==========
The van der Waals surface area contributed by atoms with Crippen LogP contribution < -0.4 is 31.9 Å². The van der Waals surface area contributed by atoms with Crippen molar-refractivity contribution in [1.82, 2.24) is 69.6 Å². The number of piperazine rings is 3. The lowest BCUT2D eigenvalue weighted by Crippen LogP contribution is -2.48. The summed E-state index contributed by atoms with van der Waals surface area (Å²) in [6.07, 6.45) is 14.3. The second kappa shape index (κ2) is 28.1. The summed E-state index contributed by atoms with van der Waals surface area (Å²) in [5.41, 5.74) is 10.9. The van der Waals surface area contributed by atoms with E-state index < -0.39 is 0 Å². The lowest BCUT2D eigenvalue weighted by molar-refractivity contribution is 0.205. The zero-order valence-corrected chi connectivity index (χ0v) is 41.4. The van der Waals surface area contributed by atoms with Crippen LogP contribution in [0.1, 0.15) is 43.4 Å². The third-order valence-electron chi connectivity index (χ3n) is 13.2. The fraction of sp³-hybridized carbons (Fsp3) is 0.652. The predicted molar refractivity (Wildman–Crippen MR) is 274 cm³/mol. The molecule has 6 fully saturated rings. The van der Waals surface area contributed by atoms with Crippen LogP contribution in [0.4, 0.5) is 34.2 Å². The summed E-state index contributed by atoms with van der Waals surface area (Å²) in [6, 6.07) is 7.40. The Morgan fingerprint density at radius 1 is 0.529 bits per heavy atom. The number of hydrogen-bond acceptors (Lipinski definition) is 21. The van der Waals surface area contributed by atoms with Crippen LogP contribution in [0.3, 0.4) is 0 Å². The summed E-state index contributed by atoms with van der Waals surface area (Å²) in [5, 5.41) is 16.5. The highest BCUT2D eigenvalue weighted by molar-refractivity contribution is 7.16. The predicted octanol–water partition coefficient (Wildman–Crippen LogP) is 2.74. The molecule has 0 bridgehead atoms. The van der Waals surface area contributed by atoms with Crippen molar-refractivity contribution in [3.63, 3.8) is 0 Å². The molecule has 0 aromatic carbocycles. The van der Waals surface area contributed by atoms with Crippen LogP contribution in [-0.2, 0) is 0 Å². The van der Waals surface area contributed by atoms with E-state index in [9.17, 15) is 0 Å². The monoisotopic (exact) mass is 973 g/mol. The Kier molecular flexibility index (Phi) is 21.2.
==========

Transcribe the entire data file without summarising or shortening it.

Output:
The van der Waals surface area contributed by atoms with Crippen LogP contribution < -0.4 is 31.9 Å². The van der Waals surface area contributed by atoms with Crippen molar-refractivity contribution in [1.82, 2.24) is 69.6 Å². The number of piperazine rings is 3. The lowest BCUT2D eigenvalue weighted by Crippen LogP contribution is -2.48. The summed E-state index contributed by atoms with van der Waals surface area (Å²) in [6.07, 6.45) is 14.3. The second kappa shape index (κ2) is 28.1. The summed E-state index contributed by atoms with van der Waals surface area (Å²) in [5.41, 5.74) is 10.9. The van der Waals surface area contributed by atoms with E-state index < -0.39 is 0 Å². The lowest BCUT2D eigenvalue weighted by molar-refractivity contribution is 0.205. The zero-order valence-corrected chi connectivity index (χ0v) is 41.4. The van der Waals surface area contributed by atoms with Crippen LogP contribution in [0.1, 0.15) is 43.4 Å². The third-order valence-electron chi connectivity index (χ3n) is 13.2. The fraction of sp³-hybridized carbons (Fsp3) is 0.652. The predicted molar refractivity (Wildman–Crippen MR) is 274 cm³/mol. The molecule has 6 fully saturated rings. The van der Waals surface area contributed by atoms with Crippen LogP contribution in [0.4, 0.5) is 34.2 Å². The summed E-state index contributed by atoms with van der Waals surface area (Å²) in [6, 6.07) is 7.40. The Morgan fingerprint density at radius 1 is 0.529 bits per heavy atom. The number of hydrogen-bond acceptors (Lipinski definition) is 21. The van der Waals surface area contributed by atoms with Crippen LogP contribution in [0.3, 0.4) is 0 Å². The summed E-state index contributed by atoms with van der Waals surface area (Å²) in [5, 5.41) is 16.5. The highest BCUT2D eigenvalue weighted by molar-refractivity contribution is 7.16. The predicted octanol–water partition coefficient (Wildman–Crippen LogP) is 2.74. The molecule has 0 bridgehead atoms. The van der Waals surface area contributed by atoms with Crippen molar-refractivity contribution in [3.63, 3.8) is 0 Å². The molecule has 0 aromatic carbocycles. The van der Waals surface area contributed by atoms with Crippen LogP contribution in [-0.2, 0) is 0 Å². The van der Waals surface area contributed by atoms with E-state index in [9.17, 15) is 0 Å². The monoisotopic (exact) mass is 973 g/mol. The Kier molecular flexibility index (Phi) is 21.2.